http://www.youtube.com/watch?v=Hj9oB4zpHww

(Sam Harris talking about how science can answer moral questions)

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Posted: 07 November 2010 02:32 PM   [ Ignore ]   [ # 26 ]
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“If I’m interpreting him correctly, that confuses me, because I thought it was also about how we lived in this world in light of the Humanist philosophy? Did I miss something here?”

That is what he said, that we are only to observe. He also said, that if such is not the case then maybe he’s not a Humanist.
As you pointed out, while objective observation is part of Humanism, so is the ethical or moral issue of how we live in the world.  So, by his own admission Keke is not a Humanist. I can live with that as long as Keke understands the distinction. I appreciate the honesty and consistency.

—Gary

[ Edited: 07 November 2010 02:38 PM by gary100 ]
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Posted: 08 November 2010 01:11 PM   [ Ignore ]   [ # 27 ]
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TromboneAndrew - 07 November 2010 02:22 AM
Kyuuketsuki UK - 06 November 2010 12:40 AM

Just like we separate science from morality ...

Not all the time:

http://www.youtube.com/watch?v=Hj9oB4zpHww

(Sam Harris talking about how science can answer moral questions)

I’m sure we’ll disagree but, whilst I would absolutely agree that science informs us and allows us to make moral decisions, I don’t think there is a reasonable case for science itself being moral ... science itself cannot say what is morally right or wrong (especially when one considers that morals are a form of ethics and ethics are purely social so need social groups to agree on what they are).  That’s an important distinction and, whilst I know Harris (bless his cotton socks) was advancing an alternative view there, there are many other views and I suspect other thinkers such as Dawkins would disagree ... one person’s view is not necessarily correct.

Keke

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Kekerusey

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(Insanity, the only answer in a world insane!)

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Posted: 08 November 2010 02:30 PM   [ Ignore ]   [ # 28 ]
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I agree, Keke.  While science gives us a great deal of information about how the brain works, and the data may be able to help us in forming our morality, I feel science is neutral and has no definitive role in ethics or morality.  I see those who wish to assume that science can form or direct our morals as having moved toward accepting science as the new religion.

Occam

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Posted: 08 November 2010 02:51 PM   [ Ignore ]   [ # 29 ]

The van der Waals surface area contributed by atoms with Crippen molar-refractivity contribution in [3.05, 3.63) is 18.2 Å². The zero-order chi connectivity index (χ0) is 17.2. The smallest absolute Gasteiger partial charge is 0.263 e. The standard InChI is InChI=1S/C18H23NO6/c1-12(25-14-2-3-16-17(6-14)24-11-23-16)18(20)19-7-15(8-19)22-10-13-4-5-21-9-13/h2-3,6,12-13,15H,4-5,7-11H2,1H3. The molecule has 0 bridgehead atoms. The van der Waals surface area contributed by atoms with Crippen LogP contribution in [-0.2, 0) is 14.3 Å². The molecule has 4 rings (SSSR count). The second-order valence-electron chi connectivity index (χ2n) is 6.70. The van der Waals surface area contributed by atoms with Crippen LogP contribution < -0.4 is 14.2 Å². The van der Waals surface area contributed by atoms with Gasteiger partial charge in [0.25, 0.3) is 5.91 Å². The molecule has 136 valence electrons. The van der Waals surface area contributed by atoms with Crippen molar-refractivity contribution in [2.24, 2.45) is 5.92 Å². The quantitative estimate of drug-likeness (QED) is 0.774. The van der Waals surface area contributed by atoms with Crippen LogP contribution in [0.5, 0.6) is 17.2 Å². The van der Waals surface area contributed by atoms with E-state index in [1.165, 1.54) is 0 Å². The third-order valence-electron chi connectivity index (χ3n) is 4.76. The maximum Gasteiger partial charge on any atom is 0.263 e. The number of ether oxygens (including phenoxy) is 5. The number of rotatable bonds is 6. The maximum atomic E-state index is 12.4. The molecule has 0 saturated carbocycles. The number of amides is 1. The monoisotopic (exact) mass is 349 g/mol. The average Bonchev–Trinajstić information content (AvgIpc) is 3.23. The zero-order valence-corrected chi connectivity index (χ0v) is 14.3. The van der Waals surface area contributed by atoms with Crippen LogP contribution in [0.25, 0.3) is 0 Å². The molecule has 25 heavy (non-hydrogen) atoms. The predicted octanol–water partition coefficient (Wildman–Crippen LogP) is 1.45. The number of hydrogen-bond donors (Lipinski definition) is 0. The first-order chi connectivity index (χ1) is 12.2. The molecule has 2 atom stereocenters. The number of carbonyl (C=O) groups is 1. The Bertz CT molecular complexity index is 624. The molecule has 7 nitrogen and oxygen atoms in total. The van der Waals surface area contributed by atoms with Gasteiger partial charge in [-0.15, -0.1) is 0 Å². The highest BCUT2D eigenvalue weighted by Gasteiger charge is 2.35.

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Kyuuketsuki UK - 08 November 2010 01:11 PM
TromboneAndrew - 07 November 2010 02:22 AM
Kyuuketsuki UK - 06 November 2010 12:40 AM

Just like we separate science from morality ...

Not all the time:

http://www.youtube.com/watch?v=Hj9oB4zpHww

(Sam Harris talking about how science can answer moral questions)

I’m sure we’ll disagree but, whilst I would absolutely agree that science informs us and allows us to make moral decisions, I don’t think there is a reasonable case for science itself being moral ... science itself cannot say what is morally right or wrong (especially when one considers that morals are a form of ethics and ethics are purely social so need social groups to agree on what they are).  That’s an important distinction and, whilst I know Harris (bless his cotton socks) was advancing an alternative view there, there are many other views and I suspect other thinkers such as Dawkins would disagree ... one person’s view is not necessarily correct.

Keke

I agree with this.  Science like religion is just another tool that humans use for good or evil.  Moral/ethical judgments can be informed by science but humans make and live with the results of their own and their societies decisions.

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Posted: 09 November 2010 02:30 PM   [ Ignore ]   [ # 30 ]
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garythehuman - 08 November 2010 02:51 PM

Science like religion is just another tool that humans use for good or evil.  Moral/ethical judgments can be informed by science but humans make and live with the results of their own and their societies decisions.

I’m afraid I can’t agree with that ... whilst both science and religions try to explain the universe around them religions , as far as I am aware, ALWAYS carry a philosophical/moral component. That alone sets science far apart from (and IMO above) any religion.

Keke

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Kekerusey

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(Insanity, the only answer in a world insane!)